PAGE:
• Ambiguously Brown: Izzy has darker skin tone than the rest of the main cast, but it's never really stated what her ethnicity is.
  • American Football: Played, but called "pirate football" in an episode.
  • Anachronism Stew: The main cast have access to modern technology, such as electric guitars, but in Battle for the Book when they go to London, England it's still stuck in the early 20th century.
  • Animate Inanimate Object: Bucky, the ship, is apparently supposed to be sentient, though "he" has no face and doesn't talk. "He" will come when called, though, and has attachments that can be used to scoop hazards out of the water on command.
  • Artistic License – Music: Jake is seen playing an electric guitar in Escape from Belch Mountain without an amplifier, yet it's still loud.
  • Brainwashed and Crazy: Captain Gizmo in "The Island of Dr. Undergear".
  • Big Bad Wannabe: Captain Hook, goes from an incompetent, but still manipulative person to an even bigger joke than he already was.
  • "Blind Idiot" Translation: Cubby's "Aw, coconuts" is translated as "Aw, palm trees" in Latin American Spanish, which kind of clashes with all his "Coconuts" jokes.
  • Brought Down to Normal: "Dread the Pharaoh!" reveals that Dread was depowered when he was trapped in his own bottle; the plot of the episode has him stealing the Pirate Pharaoh's magical crook and flail so he can use it as a new source of magical power.
  • Buffy Speak: Any of the names Hook has for Jake's toys and such in earlier episodes, like "throwy-kicky-thingy" for a football.
  • Butt-Monkey: Hook and his crew, but mostly Hook.
  • Buried Treasure
  • Character Catchphrase:
    • Whenever Cubby is in distress or finds trouble, he yells "Aw, coconuts!"
    • Jake usually says "Yay-hey, no way!" or "Yo-ho, let's go!".
    • Scully always says "Crackers!", likely based on the phrase "Polly wants a cracker".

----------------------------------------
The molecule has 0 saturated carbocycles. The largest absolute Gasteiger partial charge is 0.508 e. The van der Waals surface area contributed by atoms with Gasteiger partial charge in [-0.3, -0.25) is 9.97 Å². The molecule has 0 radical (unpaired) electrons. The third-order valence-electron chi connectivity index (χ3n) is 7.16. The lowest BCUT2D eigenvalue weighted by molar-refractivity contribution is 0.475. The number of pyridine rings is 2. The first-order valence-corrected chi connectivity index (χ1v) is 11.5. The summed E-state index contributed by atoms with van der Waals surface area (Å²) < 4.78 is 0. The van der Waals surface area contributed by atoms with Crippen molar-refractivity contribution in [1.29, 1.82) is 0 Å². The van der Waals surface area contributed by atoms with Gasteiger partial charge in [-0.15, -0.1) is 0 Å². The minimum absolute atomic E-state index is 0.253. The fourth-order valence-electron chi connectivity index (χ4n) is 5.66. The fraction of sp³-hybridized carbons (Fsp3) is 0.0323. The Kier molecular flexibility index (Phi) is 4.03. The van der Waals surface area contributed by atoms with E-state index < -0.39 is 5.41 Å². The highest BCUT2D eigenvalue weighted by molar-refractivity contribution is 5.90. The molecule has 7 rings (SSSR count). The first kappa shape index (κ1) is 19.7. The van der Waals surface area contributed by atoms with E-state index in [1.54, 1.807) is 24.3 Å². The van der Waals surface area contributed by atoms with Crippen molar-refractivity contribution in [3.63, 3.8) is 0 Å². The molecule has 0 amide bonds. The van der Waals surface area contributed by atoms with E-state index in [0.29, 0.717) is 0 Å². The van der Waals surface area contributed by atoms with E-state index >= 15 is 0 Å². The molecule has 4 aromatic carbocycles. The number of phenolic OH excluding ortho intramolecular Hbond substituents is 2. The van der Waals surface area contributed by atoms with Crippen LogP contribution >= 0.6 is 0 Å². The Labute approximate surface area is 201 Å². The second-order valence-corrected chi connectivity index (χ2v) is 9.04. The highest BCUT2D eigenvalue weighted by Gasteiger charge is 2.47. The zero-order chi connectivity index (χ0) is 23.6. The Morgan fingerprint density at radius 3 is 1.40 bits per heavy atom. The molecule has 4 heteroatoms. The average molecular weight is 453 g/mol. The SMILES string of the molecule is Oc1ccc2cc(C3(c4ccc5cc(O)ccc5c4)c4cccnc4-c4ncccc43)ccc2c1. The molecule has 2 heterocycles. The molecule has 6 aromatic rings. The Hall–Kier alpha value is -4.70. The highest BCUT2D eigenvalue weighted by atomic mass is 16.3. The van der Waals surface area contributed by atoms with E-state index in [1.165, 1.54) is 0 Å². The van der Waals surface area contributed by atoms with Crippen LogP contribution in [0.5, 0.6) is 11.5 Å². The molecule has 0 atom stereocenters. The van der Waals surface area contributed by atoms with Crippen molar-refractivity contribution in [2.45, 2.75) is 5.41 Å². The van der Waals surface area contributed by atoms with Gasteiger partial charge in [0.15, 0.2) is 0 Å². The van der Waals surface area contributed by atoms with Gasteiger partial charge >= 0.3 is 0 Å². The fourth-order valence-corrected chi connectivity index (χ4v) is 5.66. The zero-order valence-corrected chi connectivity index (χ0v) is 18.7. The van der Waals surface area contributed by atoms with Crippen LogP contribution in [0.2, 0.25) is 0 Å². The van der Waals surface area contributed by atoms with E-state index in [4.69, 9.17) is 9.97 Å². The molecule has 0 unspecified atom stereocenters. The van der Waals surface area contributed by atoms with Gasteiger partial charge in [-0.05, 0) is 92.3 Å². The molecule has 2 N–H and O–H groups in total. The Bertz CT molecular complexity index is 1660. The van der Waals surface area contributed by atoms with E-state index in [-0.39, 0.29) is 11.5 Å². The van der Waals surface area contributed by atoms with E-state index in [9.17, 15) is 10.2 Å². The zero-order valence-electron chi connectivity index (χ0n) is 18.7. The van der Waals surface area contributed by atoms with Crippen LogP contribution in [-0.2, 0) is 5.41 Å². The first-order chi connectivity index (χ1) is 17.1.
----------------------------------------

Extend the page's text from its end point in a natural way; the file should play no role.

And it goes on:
• Character Name and the Noun Phrase
  • Cinderella Plot: "Smee-erella".
  • Comes Great Responsibility: In "The Mermaid's Song," Marina lectures her little sister Stormy that mersong is only to be used to help people after she uses the song for selfish reasons. (See Hypno Fool below.)
  • Companion Cube: Captain Hook can't sleep without Captain Cuddly Bear.
  • Continuity Snarl: The appearances of the Darling children still as children, in the double-length episode Battle for the Book makes it pretty clear that the show happens pretty soon after the original film, before the 2002 sequel in which the Octopus is introduced and starts chasing Hook. Yet the Octopus is shown as a recurring character, already chasing Hook…
  • Derelict Graveyard: The seahorse episode features a pretty sizeable ship's boneyard.
  • Desert Island
  • Disguised in Drag:
    • Captain Hook does this in "The Queen of Neverland" to try to pass himself off as a Neverland queen. Jake and his team quickly smell a rat.
    • Jake actually uses one to get some treasure back from Hook. It works, but by the time Hook and Smee connect the dots, Jake and his crew escapes.